Women doctors are key to lower teen pregnancies

Teenage pregnancy rates are much lower in areas where surgeries are staffed by a least one young female doctor, according to research.

A study, published today in The British Medical Journal, shows that teenage pregnancies dropped to 75 per cent of the expected rate if there was a female doctor under 36 years of age at the practice. In contrast, the availability of local family planning clinics did not affect the number of young girls who became pregnant.

Dr Mike Pringle, of the Queen's Medical Centre in Nottingham, who conducted the research, said general practices should try to provide a team that is as mixed in both age and gender as possible.

Although the findings suggest that female doctors may find it easier to discuss sexual matters with their patients, Dr Pringle believes that the differences may have more to do with teenagers' attitudes.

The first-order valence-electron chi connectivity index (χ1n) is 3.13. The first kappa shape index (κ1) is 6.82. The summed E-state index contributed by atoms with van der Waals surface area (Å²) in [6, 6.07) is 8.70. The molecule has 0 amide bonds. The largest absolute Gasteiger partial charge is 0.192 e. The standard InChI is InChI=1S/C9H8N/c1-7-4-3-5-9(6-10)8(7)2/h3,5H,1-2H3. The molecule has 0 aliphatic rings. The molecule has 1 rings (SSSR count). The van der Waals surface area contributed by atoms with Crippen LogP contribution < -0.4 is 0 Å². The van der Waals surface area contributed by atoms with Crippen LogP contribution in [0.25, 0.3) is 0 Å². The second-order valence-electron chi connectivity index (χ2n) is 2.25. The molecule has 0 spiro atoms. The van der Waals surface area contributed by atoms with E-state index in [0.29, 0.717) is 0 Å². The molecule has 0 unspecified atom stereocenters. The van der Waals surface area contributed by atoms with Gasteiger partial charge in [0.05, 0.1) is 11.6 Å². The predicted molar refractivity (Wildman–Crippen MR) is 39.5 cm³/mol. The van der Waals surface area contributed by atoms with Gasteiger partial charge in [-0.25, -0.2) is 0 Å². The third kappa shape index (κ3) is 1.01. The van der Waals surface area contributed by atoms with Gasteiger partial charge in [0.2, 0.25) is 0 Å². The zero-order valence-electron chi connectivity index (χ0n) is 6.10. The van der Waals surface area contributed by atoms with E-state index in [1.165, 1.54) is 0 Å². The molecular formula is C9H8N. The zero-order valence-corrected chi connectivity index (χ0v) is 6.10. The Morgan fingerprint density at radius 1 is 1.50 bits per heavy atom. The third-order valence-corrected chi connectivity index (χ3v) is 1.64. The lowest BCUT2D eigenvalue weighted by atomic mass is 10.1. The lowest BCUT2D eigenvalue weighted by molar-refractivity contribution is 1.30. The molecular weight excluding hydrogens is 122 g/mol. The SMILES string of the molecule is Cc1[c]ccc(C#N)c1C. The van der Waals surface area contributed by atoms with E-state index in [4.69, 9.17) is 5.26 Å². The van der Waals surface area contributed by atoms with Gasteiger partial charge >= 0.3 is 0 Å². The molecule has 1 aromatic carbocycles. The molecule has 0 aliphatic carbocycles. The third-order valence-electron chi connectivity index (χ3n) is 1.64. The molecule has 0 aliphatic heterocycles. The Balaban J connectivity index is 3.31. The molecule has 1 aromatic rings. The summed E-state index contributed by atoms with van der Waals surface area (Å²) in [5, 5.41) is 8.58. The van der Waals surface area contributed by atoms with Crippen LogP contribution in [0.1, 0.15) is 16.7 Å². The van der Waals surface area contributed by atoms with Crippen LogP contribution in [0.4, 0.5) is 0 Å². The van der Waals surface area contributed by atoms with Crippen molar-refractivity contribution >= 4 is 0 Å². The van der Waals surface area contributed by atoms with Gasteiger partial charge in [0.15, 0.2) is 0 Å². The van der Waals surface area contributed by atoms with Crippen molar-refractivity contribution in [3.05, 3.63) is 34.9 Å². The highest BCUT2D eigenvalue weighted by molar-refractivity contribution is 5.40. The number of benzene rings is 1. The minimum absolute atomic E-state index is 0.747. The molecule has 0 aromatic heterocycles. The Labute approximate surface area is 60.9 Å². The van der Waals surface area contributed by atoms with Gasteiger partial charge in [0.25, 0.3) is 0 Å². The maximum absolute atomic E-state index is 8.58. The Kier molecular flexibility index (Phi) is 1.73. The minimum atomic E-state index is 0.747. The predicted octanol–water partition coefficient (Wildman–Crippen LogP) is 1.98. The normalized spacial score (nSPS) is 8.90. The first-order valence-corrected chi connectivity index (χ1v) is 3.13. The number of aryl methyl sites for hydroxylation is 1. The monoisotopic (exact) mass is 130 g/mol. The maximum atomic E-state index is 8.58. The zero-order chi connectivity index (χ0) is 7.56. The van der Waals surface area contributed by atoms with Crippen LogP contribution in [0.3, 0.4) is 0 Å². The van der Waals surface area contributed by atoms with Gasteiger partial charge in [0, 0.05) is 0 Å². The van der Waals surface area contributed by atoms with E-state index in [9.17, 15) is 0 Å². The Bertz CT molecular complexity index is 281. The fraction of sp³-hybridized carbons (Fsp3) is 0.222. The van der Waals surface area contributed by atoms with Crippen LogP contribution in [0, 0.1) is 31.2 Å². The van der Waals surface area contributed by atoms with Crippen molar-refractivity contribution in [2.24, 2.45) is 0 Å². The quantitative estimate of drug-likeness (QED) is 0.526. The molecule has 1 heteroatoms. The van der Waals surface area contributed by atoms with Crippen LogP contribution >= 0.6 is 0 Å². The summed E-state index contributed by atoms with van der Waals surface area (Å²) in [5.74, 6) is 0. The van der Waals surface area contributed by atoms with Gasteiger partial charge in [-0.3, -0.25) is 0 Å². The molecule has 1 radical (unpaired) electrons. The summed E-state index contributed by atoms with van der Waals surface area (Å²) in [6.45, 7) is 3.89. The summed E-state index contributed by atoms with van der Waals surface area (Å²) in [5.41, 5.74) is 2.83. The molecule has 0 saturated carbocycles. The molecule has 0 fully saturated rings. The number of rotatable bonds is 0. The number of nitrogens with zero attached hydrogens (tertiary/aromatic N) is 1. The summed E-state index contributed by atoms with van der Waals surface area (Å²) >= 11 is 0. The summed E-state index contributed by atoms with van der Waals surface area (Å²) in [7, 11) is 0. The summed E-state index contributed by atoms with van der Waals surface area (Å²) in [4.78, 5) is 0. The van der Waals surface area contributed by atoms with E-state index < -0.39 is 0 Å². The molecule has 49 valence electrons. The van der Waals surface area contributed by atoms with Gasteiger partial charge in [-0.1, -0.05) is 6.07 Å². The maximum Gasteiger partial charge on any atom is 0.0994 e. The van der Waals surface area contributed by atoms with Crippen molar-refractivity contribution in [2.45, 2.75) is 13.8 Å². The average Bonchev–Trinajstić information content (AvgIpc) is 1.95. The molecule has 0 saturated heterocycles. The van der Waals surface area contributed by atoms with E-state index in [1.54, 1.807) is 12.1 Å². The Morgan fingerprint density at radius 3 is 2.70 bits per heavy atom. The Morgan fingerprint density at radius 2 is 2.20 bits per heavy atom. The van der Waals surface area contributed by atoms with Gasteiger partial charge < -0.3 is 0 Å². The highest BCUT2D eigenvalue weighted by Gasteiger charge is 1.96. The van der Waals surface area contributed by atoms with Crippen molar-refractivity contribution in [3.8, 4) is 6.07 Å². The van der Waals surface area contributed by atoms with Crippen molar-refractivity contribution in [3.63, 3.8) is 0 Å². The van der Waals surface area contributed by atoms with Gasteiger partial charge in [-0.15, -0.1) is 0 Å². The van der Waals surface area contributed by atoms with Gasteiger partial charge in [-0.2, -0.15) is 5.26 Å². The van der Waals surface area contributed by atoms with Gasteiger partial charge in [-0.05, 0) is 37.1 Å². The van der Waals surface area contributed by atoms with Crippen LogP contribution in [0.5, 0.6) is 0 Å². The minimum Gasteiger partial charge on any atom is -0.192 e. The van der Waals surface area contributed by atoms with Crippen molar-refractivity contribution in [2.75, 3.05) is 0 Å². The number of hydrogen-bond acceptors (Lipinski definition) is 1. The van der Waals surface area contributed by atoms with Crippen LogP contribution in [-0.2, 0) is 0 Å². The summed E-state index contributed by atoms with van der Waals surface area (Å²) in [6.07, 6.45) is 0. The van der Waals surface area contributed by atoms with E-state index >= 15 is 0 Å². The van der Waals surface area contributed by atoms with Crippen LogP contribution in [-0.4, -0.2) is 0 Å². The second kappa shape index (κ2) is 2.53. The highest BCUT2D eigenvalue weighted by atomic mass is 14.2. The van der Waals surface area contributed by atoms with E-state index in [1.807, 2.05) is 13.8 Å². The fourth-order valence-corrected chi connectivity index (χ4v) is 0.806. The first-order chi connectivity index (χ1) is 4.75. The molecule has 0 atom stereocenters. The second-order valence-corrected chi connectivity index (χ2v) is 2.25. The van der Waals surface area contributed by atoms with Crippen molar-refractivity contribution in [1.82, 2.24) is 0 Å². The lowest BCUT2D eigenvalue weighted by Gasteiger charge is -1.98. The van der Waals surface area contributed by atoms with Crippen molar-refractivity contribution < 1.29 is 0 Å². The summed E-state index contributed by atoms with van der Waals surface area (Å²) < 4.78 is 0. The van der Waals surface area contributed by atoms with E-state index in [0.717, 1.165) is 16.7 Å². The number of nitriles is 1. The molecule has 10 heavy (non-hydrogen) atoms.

"Teenagers discussing sexual health matters probably find it easier to talk to someone of the same sex and closer to their own age," he said.

"For many, the older male doctor could be the same age as their father and if they have had unprotected sex or think they are pregnant this could create problems for them."

The researchers looked at the teenage pregnancy rates at 826 general practices in the Trent region between 1994 and 1997. This region has one of the highest rates in the country, with 45 of every 1,000 13 to 16-year-olds becoming pregnant.

* There has been a huge increase in the number of people suffering from the sexually transmitted disease gonorrhoea in the last year because of unprotected sex, according to figures produced by the Public Health Laboratory Service.

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